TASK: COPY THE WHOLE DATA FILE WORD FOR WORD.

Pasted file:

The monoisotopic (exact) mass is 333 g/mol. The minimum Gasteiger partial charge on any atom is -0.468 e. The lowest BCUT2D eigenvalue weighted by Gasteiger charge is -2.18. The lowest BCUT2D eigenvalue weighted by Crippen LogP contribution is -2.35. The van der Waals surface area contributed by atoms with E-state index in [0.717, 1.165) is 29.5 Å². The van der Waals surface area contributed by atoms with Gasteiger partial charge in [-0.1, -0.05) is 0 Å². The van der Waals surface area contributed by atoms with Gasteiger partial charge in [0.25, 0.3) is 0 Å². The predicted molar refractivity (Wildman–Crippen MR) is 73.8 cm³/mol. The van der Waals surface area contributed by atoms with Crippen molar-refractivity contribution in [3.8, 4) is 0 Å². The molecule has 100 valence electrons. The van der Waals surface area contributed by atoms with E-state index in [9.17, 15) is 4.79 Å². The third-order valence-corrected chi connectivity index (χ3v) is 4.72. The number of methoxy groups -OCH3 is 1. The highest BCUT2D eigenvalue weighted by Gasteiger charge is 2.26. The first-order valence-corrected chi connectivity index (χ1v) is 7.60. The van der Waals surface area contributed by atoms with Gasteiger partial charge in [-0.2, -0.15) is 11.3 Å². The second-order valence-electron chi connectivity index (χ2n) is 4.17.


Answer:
The monoisotopic (exact) mass is 333 g/mol. The minimum Gasteiger partial charge on any atom is -0.468 e. The lowest BCUT2D eigenvalue weighted by Gasteiger charge is -2.18. The lowest BCUT2D eigenvalue weighted by Crippen LogP contribution is -2.35. The van der Waals surface area contributed by atoms with E-state index in [0.717, 1.165) is 29.5 Å². The van der Waals surface area contributed by atoms with Gasteiger partial charge in [-0.1, -0.05) is 0 Å². The van der Waals surface area contributed by atoms with Gasteiger partial charge in [0.25, 0.3) is 0 Å². The predicted molar refractivity (Wildman–Crippen MR) is 73.8 cm³/mol. The van der Waals surface area contributed by atoms with Crippen molar-refractivity contribution in [3.8, 4) is 0 Å². The molecule has 100 valence electrons. The van der Waals surface area contributed by atoms with E-state index in [9.17, 15) is 4.79 Å². The third-order valence-corrected chi connectivity index (χ3v) is 4.72. The number of methoxy groups -OCH3 is 1. The highest BCUT2D eigenvalue weighted by Gasteiger charge is 2.26. The first-order valence-corrected chi connectivity index (χ1v) is 7.60. The van der Waals surface area contributed by atoms with Gasteiger partial charge in [-0.2, -0.15) is 11.3 Å². The second-order valence-electron chi connectivity index (χ2n) is 4.17.